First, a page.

Peter Watkins made this movie in 1971, when I was born, but it is startling to see Watkins’ prophecy of deprivations of freedom in today’s context — as our country’s civil liberties are flushed away under the Homeland Security and “Patriot” Acts.
The film starts with a reading from the The Internal Security Act (a.k.a the Subversive Activities Control Act, McCarran Act – after Pat McCarran – or ISA) of 1950, a United States federal law that required the registration of Communist organizations with the United States Attorney General and established the Subversive Activities Control Board to investigate persons suspected of engaging in “subversive activities” or “otherwise promoting the establishment of a ‘totalitarian dictatorship, fascist or communist.’” Members of these groups could not become citizens, and in some cases, were prevented from entering or leaving the country. Citizen-members could be denaturalized in five years. This abomination was passed by the Democratic-controlled Congress, which actually overrode President Harry S. Truman’s veto to pass this bill. Truman called the bill “the greatest danger to freedom of speech, press, and assembly since the Alien and Sedition Laws of 1798.”
Specifically the film narrator begins:
“Under the provision under Title II of the 1950 Internal Security Act, also known as the McCarran Act, the president of the United States of America is still authorized without further approval by Congress to determine an event of insurrection within the United States and to declare the existence of an internal security emergency. The resident is then authorized to apprehend and detain each person as to whom there is reasonable ground to believe they probably will engage in certain future acts of sabotage.”
The Act was activated by Nixon during the civil unrest as the controversy in Vietnam escalated. Luckily over the next 20 years, many of the Act’s provisions were declared unconstitutional and almost totally repealed by 1990, only to be replaced by the Patriot and Homeland Security Acts recently enacted into law. These facts make Punishment Park, in my opinion, just as relevant and powerful today as they were almost 40 years ago.
The film had a total budget of $66,000, with an additional $25,000 when the film was converted to 35 mm and is shot as a typical documentary. It was so believable that Dr. H and I had to assure a third party that this was in fact a mock-documentary and not historical footage.
The film is made from the perspective of a British news crew — the U.S. has created a network of detention centers called Punishment Parks to deal with prison overcrowding and help train law enforcement. At this particular Punishment Park in the California desert, arrested dissidents are tried by a truly kangaroo court and when they are all found guilty, they have a choice between lengthy imprisonment in the federal prison system or three days in the park. Once released into the park, the recently convicted are released in bunches as numbered ‘Corrective Groups’ – and given three days to make it 50 miles through a deadly desert to an American flag. But they must evade police capture; they have a two-hour head start. It’s left somewhat up in the air as to what will happen if they reach the flag. They are assured that they will not be killed if they surrender when caught.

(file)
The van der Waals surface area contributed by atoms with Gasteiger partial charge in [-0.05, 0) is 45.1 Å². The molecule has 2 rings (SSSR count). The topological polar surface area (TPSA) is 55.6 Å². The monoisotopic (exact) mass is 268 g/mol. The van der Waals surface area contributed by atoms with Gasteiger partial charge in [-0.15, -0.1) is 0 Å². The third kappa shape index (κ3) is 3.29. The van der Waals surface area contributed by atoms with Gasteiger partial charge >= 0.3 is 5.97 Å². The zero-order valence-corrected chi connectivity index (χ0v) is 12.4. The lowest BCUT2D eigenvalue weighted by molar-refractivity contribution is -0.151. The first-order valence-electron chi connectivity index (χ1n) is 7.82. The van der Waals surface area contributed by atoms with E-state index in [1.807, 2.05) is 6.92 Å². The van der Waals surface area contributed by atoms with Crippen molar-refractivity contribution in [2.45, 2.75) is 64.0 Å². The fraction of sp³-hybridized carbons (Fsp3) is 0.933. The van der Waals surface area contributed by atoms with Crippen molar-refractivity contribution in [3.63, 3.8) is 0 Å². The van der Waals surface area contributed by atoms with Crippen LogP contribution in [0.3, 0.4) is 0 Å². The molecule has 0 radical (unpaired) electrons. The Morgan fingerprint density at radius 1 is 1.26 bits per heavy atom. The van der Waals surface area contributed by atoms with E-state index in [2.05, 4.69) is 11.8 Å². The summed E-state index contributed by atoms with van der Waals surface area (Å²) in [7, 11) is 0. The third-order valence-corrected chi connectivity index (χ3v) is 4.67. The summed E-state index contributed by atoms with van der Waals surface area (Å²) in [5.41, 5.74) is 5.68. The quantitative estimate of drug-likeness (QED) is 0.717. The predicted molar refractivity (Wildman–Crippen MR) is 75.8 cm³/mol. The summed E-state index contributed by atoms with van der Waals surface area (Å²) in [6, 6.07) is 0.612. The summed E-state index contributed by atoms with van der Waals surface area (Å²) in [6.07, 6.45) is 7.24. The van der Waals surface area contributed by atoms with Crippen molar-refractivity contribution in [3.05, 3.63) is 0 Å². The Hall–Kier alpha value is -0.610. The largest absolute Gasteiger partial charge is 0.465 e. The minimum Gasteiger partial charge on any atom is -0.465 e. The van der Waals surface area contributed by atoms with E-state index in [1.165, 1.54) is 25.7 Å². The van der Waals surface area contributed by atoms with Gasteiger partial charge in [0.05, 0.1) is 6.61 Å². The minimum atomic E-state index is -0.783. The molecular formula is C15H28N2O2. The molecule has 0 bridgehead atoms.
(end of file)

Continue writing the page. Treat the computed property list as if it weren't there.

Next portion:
As the dissidents (ranging from black power extremists to pacifists and draft dodgers) are brought into the kangaroo court, nothing more than an army tent set up in the desert, they are grilled by the multifarious group of conservative civilians. The defendants are rarely allowed to state their positions and law, due process and a fact finding jury are not even a pretense in the proceedings. Each defendant is bound and gagged at some point and forcibly removed from the kangaroo court.
While the film is of the vicious kind, it is skilled and wise enough to (initially) leave room for doubt here. Punishment Park is not just a horror film illustrating the potential for fascism in America; more importantly the mock-documentary shows us how opposing sides harden themselves against each other, how misunderstandings mixed with prejudice build to tragedy. The police and soldiers hunting the Corrective Group down are shown as a rough bunch, but even they are given the benefit of the doubt. After an unarmed prisoner is shot, the camera charges in on the Guardsman who did it, the filmmaker screaming bloody murder while the wide-eyed stammering 18-year-old kid in a too-big uniform looks not evil but just terrified and sick at what he’s done.
The ending is also tragic. Those who made it through the desert to the American flag are met by a squad of the authorities who execute them on site to prevent them from going free, refusing to live up to their part of the bargain.
Many of the reviews I read about this movie called the premises “thin” — perhaps, but why then do many people believe that Punishment Park is a real documentary not a mock-documentary?
An excellent film you should see particularly if you are concerned about the erosion of freedom and civil liberties in this or any other country.